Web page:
A new study led by the University of California, Davis has found that cats who suffered burns and smoke inhalation during urban wildfires in California were at a significant risk of developing lethal blood clots. This study follows up on a previous one conducted at the same university, which showed that cats injured in urban wildfires had a higher incidence of cardiovascular issues.
“Prior to these two papers, we didn’t realize that cats impacted by urban wildfires were prone to forming clots, which can lead to sudden death,” said study co-author Ronald Li, an associate professor of Small Animal Emergency and Critical Care at UC Davis. “This study will change the standard of care for rescued cats from these wildfires and hopefully save more lives.”
By examining cats treated for injuries from the 2018 Camp Fire in Paradise, California, the scientists found that they have more overactive platelets – cells that circulate in the blood and help forming blood clots – than healthy cats or cats with heart diseases such as subclinical hypertrophic cardiomyopathy (HCM), a common cardiovascular disease in felines which causes a thickening of the heart muscle.
“Cats with HCM are hypercoagulable, meaning they are more likely to form clots,” explained study lead author Avalene Tan, a veterinary research fellow at UC Davis. “That’s why we used them as a control group to compare with cats in the wildfire group. We found cats exposed to wildfire smoke and injuries are even more prone to throwing clots, showing a direct association between wildfire injuries, platelet response, and clot formation.”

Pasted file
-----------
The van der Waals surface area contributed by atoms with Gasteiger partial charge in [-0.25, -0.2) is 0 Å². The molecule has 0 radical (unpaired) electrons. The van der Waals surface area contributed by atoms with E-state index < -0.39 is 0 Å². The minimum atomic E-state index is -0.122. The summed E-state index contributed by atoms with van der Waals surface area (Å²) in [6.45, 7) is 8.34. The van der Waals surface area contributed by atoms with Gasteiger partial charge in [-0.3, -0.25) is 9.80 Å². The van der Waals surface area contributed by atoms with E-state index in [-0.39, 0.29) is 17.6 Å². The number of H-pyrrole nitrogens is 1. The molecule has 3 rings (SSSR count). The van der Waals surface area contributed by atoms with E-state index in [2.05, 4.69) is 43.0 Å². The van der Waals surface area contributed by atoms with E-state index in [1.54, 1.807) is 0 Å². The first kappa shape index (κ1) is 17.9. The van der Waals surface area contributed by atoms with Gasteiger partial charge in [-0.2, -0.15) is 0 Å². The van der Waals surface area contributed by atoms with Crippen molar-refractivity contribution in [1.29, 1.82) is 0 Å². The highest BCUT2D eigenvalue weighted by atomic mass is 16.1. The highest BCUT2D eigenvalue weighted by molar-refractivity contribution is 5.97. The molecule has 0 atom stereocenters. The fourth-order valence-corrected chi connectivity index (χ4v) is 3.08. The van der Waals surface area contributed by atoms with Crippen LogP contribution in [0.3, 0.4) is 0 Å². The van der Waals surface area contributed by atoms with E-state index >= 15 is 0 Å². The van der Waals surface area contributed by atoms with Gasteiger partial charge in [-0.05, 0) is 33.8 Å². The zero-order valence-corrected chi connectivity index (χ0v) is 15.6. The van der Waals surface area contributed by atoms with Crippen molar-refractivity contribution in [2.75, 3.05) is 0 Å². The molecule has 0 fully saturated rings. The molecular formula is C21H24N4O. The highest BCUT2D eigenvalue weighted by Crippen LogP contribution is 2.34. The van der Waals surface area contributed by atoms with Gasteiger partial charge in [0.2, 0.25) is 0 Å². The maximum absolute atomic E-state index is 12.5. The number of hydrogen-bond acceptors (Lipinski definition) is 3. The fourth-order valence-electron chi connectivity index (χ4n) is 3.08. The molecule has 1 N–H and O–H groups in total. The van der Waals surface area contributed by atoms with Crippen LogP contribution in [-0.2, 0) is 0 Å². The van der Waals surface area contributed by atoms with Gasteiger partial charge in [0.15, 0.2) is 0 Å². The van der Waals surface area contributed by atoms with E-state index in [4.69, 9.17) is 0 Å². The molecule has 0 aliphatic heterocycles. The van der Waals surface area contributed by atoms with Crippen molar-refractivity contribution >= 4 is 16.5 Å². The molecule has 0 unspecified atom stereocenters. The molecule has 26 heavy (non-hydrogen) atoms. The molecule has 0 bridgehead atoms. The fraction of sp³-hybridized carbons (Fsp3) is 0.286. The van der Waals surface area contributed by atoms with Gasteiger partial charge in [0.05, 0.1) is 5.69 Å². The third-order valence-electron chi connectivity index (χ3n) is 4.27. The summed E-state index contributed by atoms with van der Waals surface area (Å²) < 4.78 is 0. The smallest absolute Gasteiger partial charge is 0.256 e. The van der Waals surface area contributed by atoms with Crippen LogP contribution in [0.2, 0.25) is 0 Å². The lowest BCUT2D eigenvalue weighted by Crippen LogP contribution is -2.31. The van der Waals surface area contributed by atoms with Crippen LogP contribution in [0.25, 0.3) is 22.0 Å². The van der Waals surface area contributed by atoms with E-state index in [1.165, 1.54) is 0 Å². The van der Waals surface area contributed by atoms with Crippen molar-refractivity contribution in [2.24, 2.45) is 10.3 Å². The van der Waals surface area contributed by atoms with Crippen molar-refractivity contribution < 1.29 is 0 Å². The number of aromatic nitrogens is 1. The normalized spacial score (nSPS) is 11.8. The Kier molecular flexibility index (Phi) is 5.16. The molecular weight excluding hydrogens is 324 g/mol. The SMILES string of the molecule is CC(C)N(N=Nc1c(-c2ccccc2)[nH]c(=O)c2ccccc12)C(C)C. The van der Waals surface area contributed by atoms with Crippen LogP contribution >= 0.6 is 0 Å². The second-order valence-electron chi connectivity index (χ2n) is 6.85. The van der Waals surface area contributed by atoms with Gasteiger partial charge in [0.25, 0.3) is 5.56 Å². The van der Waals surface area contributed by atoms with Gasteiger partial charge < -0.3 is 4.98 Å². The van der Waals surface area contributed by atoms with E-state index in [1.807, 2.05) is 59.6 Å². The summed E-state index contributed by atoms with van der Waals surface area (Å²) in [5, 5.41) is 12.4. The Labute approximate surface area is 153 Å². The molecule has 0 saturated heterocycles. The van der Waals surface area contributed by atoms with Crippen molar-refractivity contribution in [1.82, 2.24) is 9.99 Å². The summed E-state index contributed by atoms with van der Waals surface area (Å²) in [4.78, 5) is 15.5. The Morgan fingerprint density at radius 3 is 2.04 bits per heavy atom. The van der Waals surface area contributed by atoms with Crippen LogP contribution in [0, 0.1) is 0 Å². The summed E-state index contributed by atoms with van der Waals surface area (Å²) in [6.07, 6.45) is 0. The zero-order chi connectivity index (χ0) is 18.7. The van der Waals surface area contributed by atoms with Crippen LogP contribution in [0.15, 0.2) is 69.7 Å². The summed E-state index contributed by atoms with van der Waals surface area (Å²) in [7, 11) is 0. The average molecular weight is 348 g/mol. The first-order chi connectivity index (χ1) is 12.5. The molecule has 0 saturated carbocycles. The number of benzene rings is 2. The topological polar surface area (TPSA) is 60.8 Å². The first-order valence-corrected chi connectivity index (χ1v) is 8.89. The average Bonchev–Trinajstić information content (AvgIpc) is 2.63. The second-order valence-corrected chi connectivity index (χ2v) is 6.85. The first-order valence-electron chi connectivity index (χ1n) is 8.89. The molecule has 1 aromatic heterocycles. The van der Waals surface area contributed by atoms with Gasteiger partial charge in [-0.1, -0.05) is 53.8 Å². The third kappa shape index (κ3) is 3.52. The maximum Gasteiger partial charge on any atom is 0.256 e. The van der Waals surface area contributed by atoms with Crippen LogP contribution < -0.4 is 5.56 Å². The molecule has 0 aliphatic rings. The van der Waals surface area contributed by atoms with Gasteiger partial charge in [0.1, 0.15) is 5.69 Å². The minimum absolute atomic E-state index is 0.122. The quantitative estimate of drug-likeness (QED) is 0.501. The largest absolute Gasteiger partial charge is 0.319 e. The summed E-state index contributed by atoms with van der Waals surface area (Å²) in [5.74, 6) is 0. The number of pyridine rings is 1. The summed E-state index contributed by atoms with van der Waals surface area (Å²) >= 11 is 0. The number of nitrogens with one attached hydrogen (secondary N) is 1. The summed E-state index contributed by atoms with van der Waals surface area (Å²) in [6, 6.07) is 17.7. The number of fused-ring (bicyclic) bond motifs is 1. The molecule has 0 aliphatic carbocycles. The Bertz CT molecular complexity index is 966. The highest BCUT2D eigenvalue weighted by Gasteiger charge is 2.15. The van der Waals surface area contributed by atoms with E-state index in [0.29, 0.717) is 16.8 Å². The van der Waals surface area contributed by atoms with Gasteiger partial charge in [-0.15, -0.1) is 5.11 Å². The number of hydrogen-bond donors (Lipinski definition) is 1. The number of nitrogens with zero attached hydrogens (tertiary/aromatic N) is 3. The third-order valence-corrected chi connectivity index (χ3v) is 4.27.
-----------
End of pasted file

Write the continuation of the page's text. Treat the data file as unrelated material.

The scientists also discovered a novel receptor on cat platelets, the Toll-Like-Receptor-4, which may play a significant role in clotting and could be targeted in future treatments. “These results could lead to bigger health implications for our feline patients and highlight the important role that platelets play in linking inflammation with the coagulation system,” Professor Li said.
Since wildfires pose a major risk to humans too, often causing heart attacks and strokes after prolonged wildfire exposure, better understanding the phenomenon of systemic platelet activation – which plays a crucial role in mediating the likelihood of developing blood clots as a result of wildfire injuries in cats – could shed more light on the impact of wildfires on human health and open novel therapeutic pathways.
The study is published in the journal Frontiers in Veterinary Science.